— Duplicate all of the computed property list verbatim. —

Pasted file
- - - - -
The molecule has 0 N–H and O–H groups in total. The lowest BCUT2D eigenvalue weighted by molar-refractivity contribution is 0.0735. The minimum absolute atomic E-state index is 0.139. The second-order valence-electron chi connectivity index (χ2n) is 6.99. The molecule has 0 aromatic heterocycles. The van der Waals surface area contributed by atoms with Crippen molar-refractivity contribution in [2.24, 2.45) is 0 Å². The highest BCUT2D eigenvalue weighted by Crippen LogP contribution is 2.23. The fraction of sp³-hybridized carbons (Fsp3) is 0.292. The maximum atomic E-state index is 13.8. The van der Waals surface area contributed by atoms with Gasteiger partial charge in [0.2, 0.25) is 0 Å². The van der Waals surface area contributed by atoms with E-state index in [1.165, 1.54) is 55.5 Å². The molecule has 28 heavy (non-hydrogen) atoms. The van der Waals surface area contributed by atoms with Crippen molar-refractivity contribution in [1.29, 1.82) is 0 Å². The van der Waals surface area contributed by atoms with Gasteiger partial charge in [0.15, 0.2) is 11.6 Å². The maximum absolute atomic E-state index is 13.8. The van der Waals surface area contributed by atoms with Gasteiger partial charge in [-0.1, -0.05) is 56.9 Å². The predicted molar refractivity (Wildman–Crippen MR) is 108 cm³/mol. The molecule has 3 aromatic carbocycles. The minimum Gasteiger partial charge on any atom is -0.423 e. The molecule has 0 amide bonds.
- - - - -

The molecule has 0 N–H and O–H groups in total. The lowest BCUT2D eigenvalue weighted by molar-refractivity contribution is 0.0735. The minimum absolute atomic E-state index is 0.139. The second-order valence-electron chi connectivity index (χ2n) is 6.99. The molecule has 0 aromatic heterocycles. The van der Waals surface area contributed by atoms with Crippen molar-refractivity contribution in [2.24, 2.45) is 0 Å². The highest BCUT2D eigenvalue weighted by Crippen LogP contribution is 2.23. The fraction of sp³-hybridized carbons (Fsp3) is 0.292. The maximum atomic E-state index is 13.8. The van der Waals surface area contributed by atoms with Gasteiger partial charge in [0.2, 0.25) is 0 Å². The van der Waals surface area contributed by atoms with E-state index in [1.165, 1.54) is 55.5 Å². The molecule has 28 heavy (non-hydrogen) atoms. The van der Waals surface area contributed by atoms with Crippen molar-refractivity contribution in [1.29, 1.82) is 0 Å². The van der Waals surface area contributed by atoms with Gasteiger partial charge in [0.15, 0.2) is 11.6 Å². The maximum absolute atomic E-state index is 13.8. The van der Waals surface area contributed by atoms with Gasteiger partial charge in [-0.1, -0.05) is 56.9 Å². The predicted molar refractivity (Wildman–Crippen MR) is 108 cm³/mol. The molecule has 3 aromatic carbocycles. The minimum Gasteiger partial charge on any atom is -0.423 e. The molecule has 0 amide bonds.